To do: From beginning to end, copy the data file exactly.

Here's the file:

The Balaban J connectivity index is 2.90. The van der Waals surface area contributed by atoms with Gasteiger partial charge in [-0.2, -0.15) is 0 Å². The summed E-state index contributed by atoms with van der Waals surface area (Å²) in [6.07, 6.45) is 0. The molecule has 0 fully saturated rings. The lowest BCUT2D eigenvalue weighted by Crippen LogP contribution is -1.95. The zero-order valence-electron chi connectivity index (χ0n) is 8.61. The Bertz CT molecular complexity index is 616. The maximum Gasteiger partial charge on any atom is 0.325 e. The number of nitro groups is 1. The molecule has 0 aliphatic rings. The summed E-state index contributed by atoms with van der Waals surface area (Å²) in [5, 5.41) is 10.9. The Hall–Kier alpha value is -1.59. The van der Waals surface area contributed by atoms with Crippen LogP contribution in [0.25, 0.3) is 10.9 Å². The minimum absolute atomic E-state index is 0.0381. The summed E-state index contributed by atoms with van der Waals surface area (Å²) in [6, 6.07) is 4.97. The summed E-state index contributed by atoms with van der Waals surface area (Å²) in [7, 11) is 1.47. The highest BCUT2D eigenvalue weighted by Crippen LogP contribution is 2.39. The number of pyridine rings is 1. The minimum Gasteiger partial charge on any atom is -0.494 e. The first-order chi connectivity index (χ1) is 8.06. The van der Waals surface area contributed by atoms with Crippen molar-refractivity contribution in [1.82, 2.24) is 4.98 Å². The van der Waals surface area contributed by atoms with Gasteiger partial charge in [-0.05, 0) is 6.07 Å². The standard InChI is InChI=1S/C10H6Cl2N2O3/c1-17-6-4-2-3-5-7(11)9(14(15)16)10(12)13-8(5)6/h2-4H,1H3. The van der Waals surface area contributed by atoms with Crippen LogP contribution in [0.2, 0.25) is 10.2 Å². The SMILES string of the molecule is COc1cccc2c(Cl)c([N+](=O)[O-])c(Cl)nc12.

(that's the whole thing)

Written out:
The Balaban J connectivity index is 2.90. The van der Waals surface area contributed by atoms with Gasteiger partial charge in [-0.2, -0.15) is 0 Å². The summed E-state index contributed by atoms with van der Waals surface area (Å²) in [6.07, 6.45) is 0. The molecule has 0 fully saturated rings. The lowest BCUT2D eigenvalue weighted by Crippen LogP contribution is -1.95. The zero-order valence-electron chi connectivity index (χ0n) is 8.61. The Bertz CT molecular complexity index is 616. The maximum Gasteiger partial charge on any atom is 0.325 e. The number of nitro groups is 1. The molecule has 0 aliphatic rings. The summed E-state index contributed by atoms with van der Waals surface area (Å²) in [5, 5.41) is 10.9. The Hall–Kier alpha value is -1.59. The van der Waals surface area contributed by atoms with Crippen LogP contribution in [0.25, 0.3) is 10.9 Å². The minimum absolute atomic E-state index is 0.0381. The summed E-state index contributed by atoms with van der Waals surface area (Å²) in [6, 6.07) is 4.97. The summed E-state index contributed by atoms with van der Waals surface area (Å²) in [7, 11) is 1.47. The highest BCUT2D eigenvalue weighted by Crippen LogP contribution is 2.39. The number of pyridine rings is 1. The minimum Gasteiger partial charge on any atom is -0.494 e. The first-order chi connectivity index (χ1) is 8.06. The van der Waals surface area contributed by atoms with Crippen molar-refractivity contribution in [1.82, 2.24) is 4.98 Å². The van der Waals surface area contributed by atoms with Gasteiger partial charge in [-0.05, 0) is 6.07 Å². The standard InChI is InChI=1S/C10H6Cl2N2O3/c1-17-6-4-2-3-5-7(11)9(14(15)16)10(12)13-8(5)6/h2-4H,1H3. The van der Waals surface area contributed by atoms with Crippen LogP contribution in [0.2, 0.25) is 10.2 Å². The SMILES string of the molecule is COc1cccc2c(Cl)c([N+](=O)[O-])c(Cl)nc12.